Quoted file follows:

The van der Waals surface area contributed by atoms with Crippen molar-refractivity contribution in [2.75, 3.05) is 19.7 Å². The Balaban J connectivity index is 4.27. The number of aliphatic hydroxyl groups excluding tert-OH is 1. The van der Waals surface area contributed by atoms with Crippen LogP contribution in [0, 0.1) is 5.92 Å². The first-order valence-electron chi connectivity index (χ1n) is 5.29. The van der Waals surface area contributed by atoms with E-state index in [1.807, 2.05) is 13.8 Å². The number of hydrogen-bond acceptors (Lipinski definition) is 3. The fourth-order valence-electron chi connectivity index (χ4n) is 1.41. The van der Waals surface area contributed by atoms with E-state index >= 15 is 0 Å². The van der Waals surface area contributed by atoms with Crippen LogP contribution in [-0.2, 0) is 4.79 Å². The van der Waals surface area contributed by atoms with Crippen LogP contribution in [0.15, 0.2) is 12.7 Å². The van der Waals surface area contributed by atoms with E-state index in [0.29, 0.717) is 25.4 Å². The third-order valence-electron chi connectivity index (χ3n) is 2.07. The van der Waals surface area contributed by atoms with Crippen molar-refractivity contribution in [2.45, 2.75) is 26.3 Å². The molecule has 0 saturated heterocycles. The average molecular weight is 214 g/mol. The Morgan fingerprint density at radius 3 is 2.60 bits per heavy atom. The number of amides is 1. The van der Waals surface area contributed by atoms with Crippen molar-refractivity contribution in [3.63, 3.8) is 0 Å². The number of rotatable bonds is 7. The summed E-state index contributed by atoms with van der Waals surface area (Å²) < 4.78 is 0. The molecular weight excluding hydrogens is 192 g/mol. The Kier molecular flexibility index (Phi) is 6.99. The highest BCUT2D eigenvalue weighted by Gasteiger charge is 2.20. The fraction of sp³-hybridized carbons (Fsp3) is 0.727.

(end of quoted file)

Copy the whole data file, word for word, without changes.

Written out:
The van der Waals surface area contributed by atoms with Crippen molar-refractivity contribution in [2.75, 3.05) is 19.7 Å². The Balaban J connectivity index is 4.27. The number of aliphatic hydroxyl groups excluding tert-OH is 1. The van der Waals surface area contributed by atoms with Crippen LogP contribution in [0, 0.1) is 5.92 Å². The first-order valence-electron chi connectivity index (χ1n) is 5.29. The van der Waals surface area contributed by atoms with E-state index in [1.807, 2.05) is 13.8 Å². The number of hydrogen-bond acceptors (Lipinski definition) is 3. The fourth-order valence-electron chi connectivity index (χ4n) is 1.41. The van der Waals surface area contributed by atoms with E-state index >= 15 is 0 Å². The van der Waals surface area contributed by atoms with Crippen LogP contribution in [-0.2, 0) is 4.79 Å². The van der Waals surface area contributed by atoms with Crippen LogP contribution in [0.15, 0.2) is 12.7 Å². The van der Waals surface area contributed by atoms with E-state index in [0.29, 0.717) is 25.4 Å². The third-order valence-electron chi connectivity index (χ3n) is 2.07. The van der Waals surface area contributed by atoms with Crippen molar-refractivity contribution in [2.45, 2.75) is 26.3 Å². The molecule has 0 saturated heterocycles. The average molecular weight is 214 g/mol. The Morgan fingerprint density at radius 3 is 2.60 bits per heavy atom. The number of amides is 1. The van der Waals surface area contributed by atoms with Crippen molar-refractivity contribution in [3.63, 3.8) is 0 Å². The number of rotatable bonds is 7. The summed E-state index contributed by atoms with van der Waals surface area (Å²) < 4.78 is 0. The molecular weight excluding hydrogens is 192 g/mol. The Kier molecular flexibility index (Phi) is 6.99. The highest BCUT2D eigenvalue weighted by Gasteiger charge is 2.20. The fraction of sp³-hybridized carbons (Fsp3) is 0.727.